Monday, February 11, 2013

The Inheritance

by Louisa May Alcott
   On my review of Louisa May Alcott's Little Women, Laura asked me if I had ever read Alcott's early work The Inheritance. I hadn't, but I had wanted to for the past year or so. The only time I tried to order it from my local library system I hadn't been able to find it, and so was under the impression that it wasn't available. Fast forward to January 2013 when Becca Anne informed me that the library did have it. . . . It required a little searching on my part, but eventually I did lay the order and was able to read it.
   Edith Adelon is a poor Italian orphan who was adopted by Lord Hamilton of the British Hamilton estate. She is gifted with beauty and a "rich" singing voice and is governess to sixteen-year-old Lady Amy Hamilton. She is forever grateful for the kindness bestowed upon her, and only wants love as reward for her constant kindness and toil. In spite of the Hamilton cousin Lady Ida's passionate envy of Edith's beauty and talents, she finds a friend in the visitor Lord Percy, who proves to be a true gentleman. Suddenly, a valuable inheritance lands on her lap, and she has only to claim it. But will she?
   It's a little hard in this review to give special paragraph criticism to the plot, the characters, and the writing style, because the book is extremely short and not much can be said of it--only 147 pages in Penguin Classics, with the line spacing at least 1.5, and the type fairly large. So I'm just going to hammer out unmercifully everything I see wrong with it, and then point out a few reasons that I think you should read it.
   First of all, the plot itself needs a load of work. Practically as soon as he arrives in the story, you know who the hero is going to be. The emptiness of the storyline is further enhanced by the sadly crafted characters. Edith is in every respect gorgeous, and absolutely perfect. Lord Percy is little different, as are Lady Amy and Lord Arthur; the only character with a semi-realistic personality is Lady Hamilton, who masks her tenderness under a hide of ice. Lady Ida is bad all through, unable to keep promises and hatefully avenging herself on innocent Edith. (In fact, Lady Ida was one of the most interesting points in the book!) Oh, and Lord Percy's personality is almost womanly. Sorry to say that, but I didn't find him a very dynamic character and he certainly does not fulfill my expectations of a romantic suitor. (Probably completely erroneous on my part . . . I'm too much of a romantic.) And then the writing style. Her most-used word in the entire book is the word "pure," which I soon tired of (to say the least!). Every time she describes Edith, she uses it; sometimes when she describes Lord Percy, she uses it. I read an excellent post by Hayden which mentioned this point: If you have something attractive to say about a character, only say it once--we get the picture. But Alcott says it over and over and over again. Very near the beginning of the book my hackles went up and I cried out to Mom, "This is terrible! She is not letting the characters tell the story." Enough said, right?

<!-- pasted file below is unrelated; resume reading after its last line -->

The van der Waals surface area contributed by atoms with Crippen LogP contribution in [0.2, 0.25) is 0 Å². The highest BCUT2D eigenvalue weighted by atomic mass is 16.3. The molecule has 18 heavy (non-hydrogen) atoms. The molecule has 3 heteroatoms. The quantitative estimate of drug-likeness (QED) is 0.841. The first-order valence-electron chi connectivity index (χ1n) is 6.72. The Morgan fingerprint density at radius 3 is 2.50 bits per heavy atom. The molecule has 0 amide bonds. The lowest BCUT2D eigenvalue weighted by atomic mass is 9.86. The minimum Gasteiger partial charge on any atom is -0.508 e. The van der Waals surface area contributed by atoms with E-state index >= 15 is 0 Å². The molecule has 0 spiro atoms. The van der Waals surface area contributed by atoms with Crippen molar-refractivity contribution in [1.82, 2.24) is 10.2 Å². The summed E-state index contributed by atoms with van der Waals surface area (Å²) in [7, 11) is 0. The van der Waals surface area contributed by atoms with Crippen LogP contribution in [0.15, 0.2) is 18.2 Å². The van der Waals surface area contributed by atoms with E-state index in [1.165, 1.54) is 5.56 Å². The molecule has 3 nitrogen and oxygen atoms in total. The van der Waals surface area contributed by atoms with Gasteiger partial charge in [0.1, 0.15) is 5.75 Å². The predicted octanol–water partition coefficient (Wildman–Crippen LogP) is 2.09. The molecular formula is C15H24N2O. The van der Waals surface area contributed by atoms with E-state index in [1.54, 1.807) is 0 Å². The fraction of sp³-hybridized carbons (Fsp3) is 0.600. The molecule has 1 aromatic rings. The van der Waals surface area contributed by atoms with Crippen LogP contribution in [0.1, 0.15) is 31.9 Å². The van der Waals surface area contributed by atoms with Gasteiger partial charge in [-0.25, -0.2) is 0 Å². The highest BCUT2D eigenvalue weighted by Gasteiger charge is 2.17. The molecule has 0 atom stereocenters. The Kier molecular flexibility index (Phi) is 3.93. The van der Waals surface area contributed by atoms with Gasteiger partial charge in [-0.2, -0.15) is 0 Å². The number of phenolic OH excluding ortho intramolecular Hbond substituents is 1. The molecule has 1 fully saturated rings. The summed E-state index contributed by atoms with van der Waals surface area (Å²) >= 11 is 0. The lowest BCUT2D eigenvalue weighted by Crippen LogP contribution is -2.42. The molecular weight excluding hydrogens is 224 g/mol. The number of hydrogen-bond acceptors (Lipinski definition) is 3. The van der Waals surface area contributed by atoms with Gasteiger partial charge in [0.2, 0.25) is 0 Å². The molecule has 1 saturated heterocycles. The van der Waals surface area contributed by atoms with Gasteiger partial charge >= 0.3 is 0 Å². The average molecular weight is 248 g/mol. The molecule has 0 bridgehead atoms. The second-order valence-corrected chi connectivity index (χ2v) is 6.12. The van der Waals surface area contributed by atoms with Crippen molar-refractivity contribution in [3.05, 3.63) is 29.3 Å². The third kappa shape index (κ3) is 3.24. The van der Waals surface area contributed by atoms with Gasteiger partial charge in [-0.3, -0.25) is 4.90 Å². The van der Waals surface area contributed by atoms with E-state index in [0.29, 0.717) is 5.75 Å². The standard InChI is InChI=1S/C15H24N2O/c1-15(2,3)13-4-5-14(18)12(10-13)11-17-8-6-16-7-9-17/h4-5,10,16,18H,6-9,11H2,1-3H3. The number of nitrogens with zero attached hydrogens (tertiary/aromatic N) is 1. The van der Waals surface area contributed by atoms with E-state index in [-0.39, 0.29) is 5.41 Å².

So, Laura was right when she said I should forgive Alcott some of her faults. She was only seventeen at the time, most likely did not have the knowledge many of the writers nowadays have (even writers younger than she was--a truly aspiring writer will, in my opinion, study up on the subject), and she may not have done much writing before. This book may never have gone beyond a first draft--in fact, since it was written in 1847 and not published for 150 years, it seems a good guess that it never did.
   As for why you should read this book: First of all, it's written by an author of classics. Second of all, it will expand your reading horizons. Third of all, it is not totally without hope. I was--I admit it!--somehow smitten, and vicious Lady Ida was not wholly the reason for it. I'm not sure exactly what it was that struck me, but I wanted to read it more than I did The Lord of the Rings (okay, that could be justified by the fact that I know that story very very well and have already read it three times). And fourth and last of all, I don't believe anyone could find a moral fault with this book. Lady Ida's hatred may deter some, but Edith's lovely spirit ought to tug them back again. This would have a fine audience in girls ten and older (if you want them to read romances). If you decide to read it based on this review, or have already read it, tell me what you think and if you agree with me, or if you think I was completely off. Sometimes I can have some pretty strong opinions. . . .

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